Tell me your story. It’s an invitation issued by God again and again in his encounters with individuals, particularly women, in scripture. When Adam and Eve confronted their shame in the garden God invited them to tell their story with a very simple question, ‘where are you?’ ‘Where have you come from and where are you going?‘ were questions God used to invite Hagar to tell her story. A woman who reached out and touched Jesus garment as he passed was invited to tell her story when Jesus asked, ‘who touched me?’
Brene Brown says when we deny our story it defines us, whereas when we own our story we can write a brave new ending. Over the last few years we have been working with a small group of women followers of Jesus from Islam. By creating safe, open spaces they have begun to tell their story; not for consumption of the outsider but because it’s their story that they have chosen to share. At a gathering in March 2019, two women said the same thing, ‘for the first time I own my story’.
What does ‘I own my story’ mean? What happened for Hagar, or the women who had been bleeding when they told their story? What happens for my sisters when they tell their story?
It is not a story imposed on them. Imagine the woman who was bleeding, known through her community as ‘that unclean woman’. With that came all the things said about her and used to define her. Everyone else owned her story and used her story, maybe even for their own ends, but all with profound impact upon her. The shame of her story, when owned and told by others, excluded and marginalised her. Her story became bigger than her, exacerbating her shame and the way it defined her.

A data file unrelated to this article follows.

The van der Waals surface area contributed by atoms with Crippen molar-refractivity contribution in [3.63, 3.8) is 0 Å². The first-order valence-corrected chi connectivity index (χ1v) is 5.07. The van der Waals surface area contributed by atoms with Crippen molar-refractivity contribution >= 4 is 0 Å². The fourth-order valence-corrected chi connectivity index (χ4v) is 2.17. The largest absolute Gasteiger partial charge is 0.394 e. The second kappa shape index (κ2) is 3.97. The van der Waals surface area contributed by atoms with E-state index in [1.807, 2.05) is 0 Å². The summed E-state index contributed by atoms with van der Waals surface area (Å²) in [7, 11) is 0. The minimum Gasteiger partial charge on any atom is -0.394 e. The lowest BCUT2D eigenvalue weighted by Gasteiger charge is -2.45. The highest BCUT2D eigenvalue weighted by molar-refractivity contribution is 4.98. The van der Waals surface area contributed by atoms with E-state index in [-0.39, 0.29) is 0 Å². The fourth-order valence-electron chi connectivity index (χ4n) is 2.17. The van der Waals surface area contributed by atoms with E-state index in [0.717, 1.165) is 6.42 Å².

As an outsider to my sisters’ stories, I too can take their stories and recreate them for my, and my community’s, consumption. I can focus on the exotic about their story: exclusion from their family networks, being a minority, opposition, threats, need. I reinscribe shame on them through imposing my narrative upon their story.
When God asked Hagar what she was doing, God put the story back in her control. God journeyed her to a place where she could acknowledge her pain and shame, breaking its power over her and opening her to new possibilities for what the end of the story would be. The choice for vulnerability, for interpreting what was happening, for owning her situation was hers.
The woman who was healed of bleeding rewrote her exclusion from the community. The shame and its cost in lost years no longer defined her. She wrote a new ending in concert with Jesus’ declaration that she was no longer ‘the bleeding woman’. She was the ‘healed, clean, included woman’.
For my sisters, the safe space in which to tell their stories establishes deep relational connections that are essential to identity and belonging. And it is those relational connections which are part of addressing shame.